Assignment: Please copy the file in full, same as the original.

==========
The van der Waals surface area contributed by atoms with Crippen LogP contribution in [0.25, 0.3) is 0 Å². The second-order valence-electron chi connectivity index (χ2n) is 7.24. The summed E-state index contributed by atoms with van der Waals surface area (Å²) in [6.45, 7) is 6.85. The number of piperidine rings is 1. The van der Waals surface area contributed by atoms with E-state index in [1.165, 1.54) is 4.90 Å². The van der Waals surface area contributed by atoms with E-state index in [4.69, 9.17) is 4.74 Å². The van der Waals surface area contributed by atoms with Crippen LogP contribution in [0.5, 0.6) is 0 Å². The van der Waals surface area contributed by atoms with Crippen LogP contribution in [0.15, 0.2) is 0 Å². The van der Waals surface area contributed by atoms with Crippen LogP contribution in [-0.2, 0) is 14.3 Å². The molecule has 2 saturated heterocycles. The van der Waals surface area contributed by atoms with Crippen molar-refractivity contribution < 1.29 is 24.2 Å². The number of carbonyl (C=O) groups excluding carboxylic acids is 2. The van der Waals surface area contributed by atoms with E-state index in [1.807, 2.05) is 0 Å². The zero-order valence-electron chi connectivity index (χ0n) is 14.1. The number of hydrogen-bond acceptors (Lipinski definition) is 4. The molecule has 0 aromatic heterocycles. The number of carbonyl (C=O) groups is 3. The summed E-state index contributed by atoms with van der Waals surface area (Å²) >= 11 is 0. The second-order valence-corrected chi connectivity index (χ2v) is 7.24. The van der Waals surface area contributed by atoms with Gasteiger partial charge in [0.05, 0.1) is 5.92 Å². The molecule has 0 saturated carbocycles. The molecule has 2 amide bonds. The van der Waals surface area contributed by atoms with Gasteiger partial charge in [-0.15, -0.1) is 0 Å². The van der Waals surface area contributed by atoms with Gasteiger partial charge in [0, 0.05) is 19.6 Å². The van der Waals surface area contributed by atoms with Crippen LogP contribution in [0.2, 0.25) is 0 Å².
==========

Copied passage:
The van der Waals surface area contributed by atoms with Crippen LogP contribution in [0.25, 0.3) is 0 Å². The second-order valence-electron chi connectivity index (χ2n) is 7.24. The summed E-state index contributed by atoms with van der Waals surface area (Å²) in [6.45, 7) is 6.85. The number of piperidine rings is 1. The van der Waals surface area contributed by atoms with E-state index in [1.165, 1.54) is 4.90 Å². The van der Waals surface area contributed by atoms with E-state index in [4.69, 9.17) is 4.74 Å². The van der Waals surface area contributed by atoms with Crippen LogP contribution in [0.5, 0.6) is 0 Å². The van der Waals surface area contributed by atoms with Crippen LogP contribution in [0.15, 0.2) is 0 Å². The van der Waals surface area contributed by atoms with Crippen LogP contribution in [-0.2, 0) is 14.3 Å². The molecule has 2 saturated heterocycles. The van der Waals surface area contributed by atoms with Crippen molar-refractivity contribution < 1.29 is 24.2 Å². The number of carbonyl (C=O) groups excluding carboxylic acids is 2. The van der Waals surface area contributed by atoms with E-state index in [1.807, 2.05) is 0 Å². The zero-order valence-electron chi connectivity index (χ0n) is 14.1. The number of hydrogen-bond acceptors (Lipinski definition) is 4. The molecule has 0 aromatic heterocycles. The number of carbonyl (C=O) groups is 3. The summed E-state index contributed by atoms with van der Waals surface area (Å²) >= 11 is 0. The second-order valence-corrected chi connectivity index (χ2v) is 7.24. The van der Waals surface area contributed by atoms with Gasteiger partial charge in [0.05, 0.1) is 5.92 Å². The molecule has 0 saturated carbocycles. The molecule has 2 amide bonds. The van der Waals surface area contributed by atoms with Gasteiger partial charge in [-0.15, -0.1) is 0 Å². The van der Waals surface area contributed by atoms with Gasteiger partial charge in [0, 0.05) is 19.6 Å². The van der Waals surface area contributed by atoms with Crippen LogP contribution in [0.2, 0.25) is 0 Å².